Wildlife Corridors/Mule Deer

Wildlife presence is a strong indicator of community vitality.

Verdi Sub-Unit Mule Deer

The Verdi Sub-Unit is a genetic family within the Loyalton-Truckee mule deer herd that migrates seasonally via a wildlife corridor from the Verdi area of Nevada to the Glenshire area of California. A “corridor” is a connection between habitats that facilitates the movement of deer within the landscape needed for their seasonal migration, gene flow, or dispersal.Seasonal migration of the Verdi Sub-Unit by way of viable corridors to viable fawning grounds protects genetic Verdi Sub-Unit Mule Deerhealth and diversity within the unit.  These are key elements for the vitality, and even survival, of the mule deer herd. Mass-use tends to dilute the quality of organic prizes like game and fish, and to induce damage to other resources such as non-game animals, natural vegetation, and land for recreation.

With urban sprawl development projects destroying viable migration corridors, the future of mule deer in this region is precarious. In the foreseeable future scientist predict extinction of the herd’s sub-units and potentially the entire herd in this area if migration between habitats is blocked. 

Part of what created the addiction that I felt for outdoor recreation was the solitude that could be found in open spaces. The wildlife are watching carefully from a distance as the dust rises from my rubber treads, but the creatures of the forest naturally default to a feeling of kinship.  They welcome the man or woman who wishes to share a moment with them and they feel comfortable in the presence of their human neighbors –provided those people glide quietly and tread lightly –and the animals are comforting to us too.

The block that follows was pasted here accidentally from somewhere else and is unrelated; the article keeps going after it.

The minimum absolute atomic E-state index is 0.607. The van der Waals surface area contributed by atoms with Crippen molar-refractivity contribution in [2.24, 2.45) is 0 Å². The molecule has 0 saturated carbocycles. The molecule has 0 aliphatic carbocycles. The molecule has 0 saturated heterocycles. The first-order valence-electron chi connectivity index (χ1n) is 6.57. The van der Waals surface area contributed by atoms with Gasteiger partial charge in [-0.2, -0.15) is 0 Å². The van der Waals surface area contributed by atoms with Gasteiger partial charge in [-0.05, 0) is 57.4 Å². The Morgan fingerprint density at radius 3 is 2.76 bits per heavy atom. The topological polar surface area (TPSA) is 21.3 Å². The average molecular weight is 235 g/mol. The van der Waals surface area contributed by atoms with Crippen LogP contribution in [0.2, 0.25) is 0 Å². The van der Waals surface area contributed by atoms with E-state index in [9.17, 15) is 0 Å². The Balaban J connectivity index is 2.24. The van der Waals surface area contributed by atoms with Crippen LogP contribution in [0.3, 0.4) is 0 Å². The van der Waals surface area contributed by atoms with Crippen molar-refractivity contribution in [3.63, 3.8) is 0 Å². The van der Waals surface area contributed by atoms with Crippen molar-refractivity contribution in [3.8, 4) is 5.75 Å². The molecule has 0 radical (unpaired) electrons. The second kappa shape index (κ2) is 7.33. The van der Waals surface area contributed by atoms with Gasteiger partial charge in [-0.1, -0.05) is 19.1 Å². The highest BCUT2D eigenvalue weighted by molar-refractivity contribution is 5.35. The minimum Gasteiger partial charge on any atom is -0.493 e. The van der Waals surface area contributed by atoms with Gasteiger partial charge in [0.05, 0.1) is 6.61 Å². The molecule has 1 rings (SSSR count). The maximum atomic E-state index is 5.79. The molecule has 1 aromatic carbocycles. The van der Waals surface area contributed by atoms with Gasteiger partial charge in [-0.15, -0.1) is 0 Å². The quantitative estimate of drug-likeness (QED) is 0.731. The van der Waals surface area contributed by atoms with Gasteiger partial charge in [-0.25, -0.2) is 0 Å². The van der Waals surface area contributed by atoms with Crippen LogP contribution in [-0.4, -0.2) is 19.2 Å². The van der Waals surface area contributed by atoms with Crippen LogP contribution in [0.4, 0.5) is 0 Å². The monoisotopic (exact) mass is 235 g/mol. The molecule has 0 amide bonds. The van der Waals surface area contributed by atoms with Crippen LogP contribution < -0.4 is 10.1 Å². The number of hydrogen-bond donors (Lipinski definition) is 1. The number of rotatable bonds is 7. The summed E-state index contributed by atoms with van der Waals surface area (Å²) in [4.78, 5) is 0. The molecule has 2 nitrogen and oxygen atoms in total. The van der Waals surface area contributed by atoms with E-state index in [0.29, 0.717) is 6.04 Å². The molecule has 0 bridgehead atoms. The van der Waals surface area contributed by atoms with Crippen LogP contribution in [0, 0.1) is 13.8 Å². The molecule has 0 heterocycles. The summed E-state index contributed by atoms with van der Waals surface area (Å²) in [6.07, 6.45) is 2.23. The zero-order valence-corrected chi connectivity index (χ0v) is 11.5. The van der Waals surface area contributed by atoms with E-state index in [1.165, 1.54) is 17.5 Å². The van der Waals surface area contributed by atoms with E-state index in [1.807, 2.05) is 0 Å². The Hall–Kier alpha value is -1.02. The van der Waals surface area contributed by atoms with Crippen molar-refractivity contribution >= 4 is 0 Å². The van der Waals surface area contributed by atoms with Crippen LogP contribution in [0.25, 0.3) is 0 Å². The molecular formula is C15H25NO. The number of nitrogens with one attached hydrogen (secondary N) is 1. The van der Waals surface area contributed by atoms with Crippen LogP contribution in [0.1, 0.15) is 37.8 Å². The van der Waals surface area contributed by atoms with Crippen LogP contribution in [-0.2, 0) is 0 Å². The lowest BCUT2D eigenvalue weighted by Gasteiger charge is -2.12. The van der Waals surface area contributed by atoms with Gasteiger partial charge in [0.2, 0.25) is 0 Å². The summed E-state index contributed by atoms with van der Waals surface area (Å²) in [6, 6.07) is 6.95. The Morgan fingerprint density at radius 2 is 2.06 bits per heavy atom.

What can we do?

Eagle
Bald Eagle: A cherished open space encounter with wildlife in the Glenshire area.

To help, you can participate in our wildlife study. SOS Glenshire is conducting a study of the wildlife presence in the entire Glenshire area. A study of this deer population will help us better assess the needs of the mule deer in our particular place. This study has both a scientific component and a citizen based component. For the scientific study SOS Glenshire is partnering with governmental and non-governmental organizations to participate in a professional bi-state study of the Verdi Sub-Unit of mule deer and their migration corridor in this region. For the citizen based component we encourage community activists to tell their story about encounters with wildlife. There are two ways to participate, both methods are acceptable for the citizen based component of our wildlife study:

Please report the type of encounter you have:

  • Informal Encounters: Passive observations of wildlife made from the car or home.
  • Open Space Encounters: Active observations of wildlife made while engaged with open space recreation, or organized wildlife hikes.